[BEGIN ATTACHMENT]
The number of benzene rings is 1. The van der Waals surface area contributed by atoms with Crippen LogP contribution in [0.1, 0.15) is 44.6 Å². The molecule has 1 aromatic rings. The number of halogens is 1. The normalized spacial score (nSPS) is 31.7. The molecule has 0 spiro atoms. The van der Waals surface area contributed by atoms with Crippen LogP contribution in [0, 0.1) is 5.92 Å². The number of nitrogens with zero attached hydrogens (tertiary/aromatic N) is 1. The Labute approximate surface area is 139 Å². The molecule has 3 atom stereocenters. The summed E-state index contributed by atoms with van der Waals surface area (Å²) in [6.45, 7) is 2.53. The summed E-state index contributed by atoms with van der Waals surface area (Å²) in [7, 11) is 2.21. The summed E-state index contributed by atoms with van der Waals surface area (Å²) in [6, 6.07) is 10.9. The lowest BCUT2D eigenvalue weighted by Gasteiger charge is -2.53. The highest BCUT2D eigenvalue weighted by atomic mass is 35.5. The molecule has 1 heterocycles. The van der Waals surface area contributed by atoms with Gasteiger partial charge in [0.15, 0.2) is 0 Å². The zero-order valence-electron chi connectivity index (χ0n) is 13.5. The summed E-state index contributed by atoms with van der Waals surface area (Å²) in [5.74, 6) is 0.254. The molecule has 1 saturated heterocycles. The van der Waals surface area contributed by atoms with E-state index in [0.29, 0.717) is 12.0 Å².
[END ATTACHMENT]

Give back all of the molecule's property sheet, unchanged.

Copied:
The number of benzene rings is 1. The van der Waals surface area contributed by atoms with Crippen LogP contribution in [0.1, 0.15) is 44.6 Å². The molecule has 1 aromatic rings. The number of halogens is 1. The normalized spacial score (nSPS) is 31.7. The molecule has 0 spiro atoms. The van der Waals surface area contributed by atoms with Crippen LogP contribution in [0, 0.1) is 5.92 Å². The number of nitrogens with zero attached hydrogens (tertiary/aromatic N) is 1. The Labute approximate surface area is 139 Å². The molecule has 3 atom stereocenters. The summed E-state index contributed by atoms with van der Waals surface area (Å²) in [6.45, 7) is 2.53. The summed E-state index contributed by atoms with van der Waals surface area (Å²) in [7, 11) is 2.21. The summed E-state index contributed by atoms with van der Waals surface area (Å²) in [6, 6.07) is 10.9. The lowest BCUT2D eigenvalue weighted by Gasteiger charge is -2.53. The highest BCUT2D eigenvalue weighted by atomic mass is 35.5. The molecule has 1 heterocycles. The van der Waals surface area contributed by atoms with Gasteiger partial charge in [0.15, 0.2) is 0 Å². The zero-order valence-electron chi connectivity index (χ0n) is 13.5. The summed E-state index contributed by atoms with van der Waals surface area (Å²) in [5.74, 6) is 0.254. The molecule has 1 saturated heterocycles. The van der Waals surface area contributed by atoms with E-state index in [0.29, 0.717) is 12.0 Å².